But then I scanned some real bills and watched what Hazel would do with them. The first two bills were complete failures. The rules in Hazel were watching for three text-string matches, and all three had to be found before Hazel could rename and move the files. All three text-string matches, well, didn’t match. I changed the color to greyscale and tried again with no success. I kept fiddling around with all the settings and found that black and white worked a bit better.
Then I found a setting pretty buried that seemed to help. When selecting the Image Format as Searchable PDF, you can drill into options and there are even more settings. I found a checkbox that said, “Generate PDF/A File”. I have no idea what that means, but it seemed to create a file that provided better character recognition than the other settings. I was even able to go back to greyscale.
I think overall that the ABBY FineReader OCR software licensed by Fujitsu is better than the built-in software from Epson. I checked into just buying ABBY FineReader directly, but it’s $120 for the Mac. So that would be a no. I think I’ve got Epson’s OCR software working so I’m not touching it now!
One of the many Epson applications that downloaded is called Epson Event Manager App, which you can think of as like a poor woman’s Hazel. You can monitor up to three folders and have three different actions applied. The actions aren’t terribly advanced. You can only open a folder, send an email or open another application. I played around with it for a little bit but I never succeeded in getting it to do anything. If you’re spending real money on a big-girl scanner, drop the $42 for Hazel from Noodlesoft and really have some fun setting up rules.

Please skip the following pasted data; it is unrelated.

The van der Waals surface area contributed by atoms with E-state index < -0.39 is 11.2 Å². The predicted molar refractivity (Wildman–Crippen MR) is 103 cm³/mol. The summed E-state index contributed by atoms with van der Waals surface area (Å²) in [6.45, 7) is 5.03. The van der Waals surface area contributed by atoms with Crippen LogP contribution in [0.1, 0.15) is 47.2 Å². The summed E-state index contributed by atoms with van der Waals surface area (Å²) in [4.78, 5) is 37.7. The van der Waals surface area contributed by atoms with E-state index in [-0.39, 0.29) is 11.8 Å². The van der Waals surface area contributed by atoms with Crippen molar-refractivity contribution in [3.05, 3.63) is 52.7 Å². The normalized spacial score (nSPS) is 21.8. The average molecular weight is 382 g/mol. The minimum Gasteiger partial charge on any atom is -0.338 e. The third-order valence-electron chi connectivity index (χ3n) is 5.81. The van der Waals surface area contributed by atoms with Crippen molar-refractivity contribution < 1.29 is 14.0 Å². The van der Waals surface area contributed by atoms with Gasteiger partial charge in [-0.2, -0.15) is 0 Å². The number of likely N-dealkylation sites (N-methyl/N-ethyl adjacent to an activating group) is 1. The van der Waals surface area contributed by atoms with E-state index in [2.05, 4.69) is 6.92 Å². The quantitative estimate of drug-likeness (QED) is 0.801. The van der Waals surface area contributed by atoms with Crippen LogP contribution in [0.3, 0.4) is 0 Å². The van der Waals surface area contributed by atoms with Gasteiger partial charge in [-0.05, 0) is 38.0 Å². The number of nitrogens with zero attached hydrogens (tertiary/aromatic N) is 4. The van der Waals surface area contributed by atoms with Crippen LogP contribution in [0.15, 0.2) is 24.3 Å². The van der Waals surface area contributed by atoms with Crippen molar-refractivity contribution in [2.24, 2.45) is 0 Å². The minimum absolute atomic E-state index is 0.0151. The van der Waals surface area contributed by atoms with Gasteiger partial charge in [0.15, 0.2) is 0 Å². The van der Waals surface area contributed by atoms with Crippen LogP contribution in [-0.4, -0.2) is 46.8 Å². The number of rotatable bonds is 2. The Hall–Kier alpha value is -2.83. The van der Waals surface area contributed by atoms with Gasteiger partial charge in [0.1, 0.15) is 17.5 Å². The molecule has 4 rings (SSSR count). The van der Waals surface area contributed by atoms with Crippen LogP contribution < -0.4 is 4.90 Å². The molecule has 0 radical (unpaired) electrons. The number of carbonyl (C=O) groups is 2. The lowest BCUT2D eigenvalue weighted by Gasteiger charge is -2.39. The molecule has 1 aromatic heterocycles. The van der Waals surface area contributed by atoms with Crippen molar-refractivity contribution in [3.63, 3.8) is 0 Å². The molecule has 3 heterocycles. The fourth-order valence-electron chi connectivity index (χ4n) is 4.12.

Bottom line time. I still hate scanning, but I love the speed of the Epson ES-300W. The scanning software once installed is cleaner in my opinion than the Fujitsu software, but the OCR has some improvements to be made. I would have liked some guidance from Epson on what the best settings are for OCR. For $270 this isn’t an inexpensive device, but if you want a really fast, portable, truly wireless battery-powered document scanner, I think the Epson ES-300W is a fine choice.